The Yamamoto Shootdown

   The 14 April 1943 message schedule for C-in-C of the Combined Fleet Admiral Isuroku Yamamoto’s visit to Ballale and Buin was immediately recognized by Hypo traffic analysts and given to Marine Major Alva Lasswell, who worked on it most of the night.  The first decrypt was hand carried by Commander W. Jasper Holmes to Layton, who immediately notified Nimitz.  Nimitz passed the information to Halsey, who forwarded it to his subordinate air commanders. Further decrypts of this and a supplementary message were also made by navy stations.  Rear Admiral Marc. A. Mitscher, Commander Air Solomons advised Halsey that Army Air Force P-38’s on Guadalcanal had the range to interdict Yamamoto’s flight.  Halsey and Nimitz approved his recommendation.  Early accounts that Washington, including Secretary Knox or Roosevelt, had to approve the shootdown attempt are unsubstantiated and have been discounted.  Army Air Force Major John W. Mitchell’s 339th Fighter Squadron based at Fighter 2 on Guadalcanal intercepted the flight killing Yamamoto and all personnel in his plane, while Chief of Staff Matome Ugaki and Flight Petty Officer Hiroshi Hayashi survived in the second plane shot down.  Initially, credit for shooting down Yamamoto was claimed and awarded to Captain Tom Lanphier.  Later research shed considerable doubt on that conclusion and indicates Lieutenant Rex T. Barber may well have been the Army Air Force pilot that shot down Yamamoto.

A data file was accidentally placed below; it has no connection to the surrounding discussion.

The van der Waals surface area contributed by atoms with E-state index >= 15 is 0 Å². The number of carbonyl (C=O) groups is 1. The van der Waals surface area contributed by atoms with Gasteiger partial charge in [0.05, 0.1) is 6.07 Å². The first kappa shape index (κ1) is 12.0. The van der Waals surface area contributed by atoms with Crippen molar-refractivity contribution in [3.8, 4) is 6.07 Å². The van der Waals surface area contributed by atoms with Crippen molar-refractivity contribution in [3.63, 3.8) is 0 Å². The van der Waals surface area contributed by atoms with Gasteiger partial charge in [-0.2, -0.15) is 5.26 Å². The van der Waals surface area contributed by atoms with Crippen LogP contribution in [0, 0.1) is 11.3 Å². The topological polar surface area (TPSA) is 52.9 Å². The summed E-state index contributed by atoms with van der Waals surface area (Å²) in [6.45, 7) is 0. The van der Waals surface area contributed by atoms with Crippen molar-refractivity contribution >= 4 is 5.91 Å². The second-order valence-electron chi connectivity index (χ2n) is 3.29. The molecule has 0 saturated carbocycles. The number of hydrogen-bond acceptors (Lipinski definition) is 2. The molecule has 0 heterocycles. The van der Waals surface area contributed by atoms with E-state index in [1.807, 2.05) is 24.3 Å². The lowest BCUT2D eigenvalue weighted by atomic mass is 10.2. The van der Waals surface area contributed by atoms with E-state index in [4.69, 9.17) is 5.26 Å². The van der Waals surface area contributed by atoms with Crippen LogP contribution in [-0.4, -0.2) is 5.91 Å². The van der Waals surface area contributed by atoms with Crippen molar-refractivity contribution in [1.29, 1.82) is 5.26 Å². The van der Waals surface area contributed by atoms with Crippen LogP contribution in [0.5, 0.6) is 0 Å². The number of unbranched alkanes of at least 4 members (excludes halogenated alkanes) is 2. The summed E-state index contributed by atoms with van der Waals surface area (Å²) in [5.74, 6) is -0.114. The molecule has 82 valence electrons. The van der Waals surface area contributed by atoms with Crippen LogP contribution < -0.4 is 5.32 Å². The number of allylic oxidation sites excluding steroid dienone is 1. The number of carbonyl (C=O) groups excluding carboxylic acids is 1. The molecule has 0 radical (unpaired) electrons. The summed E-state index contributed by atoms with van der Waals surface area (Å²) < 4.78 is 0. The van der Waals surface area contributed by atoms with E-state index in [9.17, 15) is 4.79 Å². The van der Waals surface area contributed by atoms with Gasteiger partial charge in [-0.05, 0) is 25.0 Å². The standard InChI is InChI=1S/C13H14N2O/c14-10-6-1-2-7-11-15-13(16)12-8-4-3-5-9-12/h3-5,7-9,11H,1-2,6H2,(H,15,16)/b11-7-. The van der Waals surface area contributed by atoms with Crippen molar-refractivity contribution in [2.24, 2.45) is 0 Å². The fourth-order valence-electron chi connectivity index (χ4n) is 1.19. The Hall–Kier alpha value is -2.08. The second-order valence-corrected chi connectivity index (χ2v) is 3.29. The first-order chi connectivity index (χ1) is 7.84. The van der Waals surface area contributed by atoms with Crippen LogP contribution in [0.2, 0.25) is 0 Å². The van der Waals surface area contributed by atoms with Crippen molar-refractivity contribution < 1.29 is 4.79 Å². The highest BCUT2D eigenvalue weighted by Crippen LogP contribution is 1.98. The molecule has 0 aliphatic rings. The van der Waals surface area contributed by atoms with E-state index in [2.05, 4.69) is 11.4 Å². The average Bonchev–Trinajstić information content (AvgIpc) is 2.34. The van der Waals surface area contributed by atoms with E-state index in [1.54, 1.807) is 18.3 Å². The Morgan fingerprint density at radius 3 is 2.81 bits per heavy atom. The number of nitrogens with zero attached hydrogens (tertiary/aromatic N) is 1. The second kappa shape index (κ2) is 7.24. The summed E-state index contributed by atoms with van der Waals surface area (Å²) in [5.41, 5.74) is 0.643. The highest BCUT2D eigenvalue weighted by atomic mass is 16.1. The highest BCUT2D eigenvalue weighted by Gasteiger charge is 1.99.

Next came the push up the Solomons to Munda, Vella Lavella and then to Empress Bay, Bouganville.  Here radio intelligence, Coastwatchers, and search planes of many varieties all did their part.  However, the growing superiority of the Allies in the air, at sea, and on the ground left no doubt as to the outcome.  Radio intelligence generally became far more accurate and complete as its ranks swelled.  However, it was no longer quite as crucial as it was in the earlier parts of the war like the invasion of Guadalcanal.  In referring to Guadalcanal, the official Marine Corps history comments that “Seldom has an operation been begun under more disadvantageous circumstances.”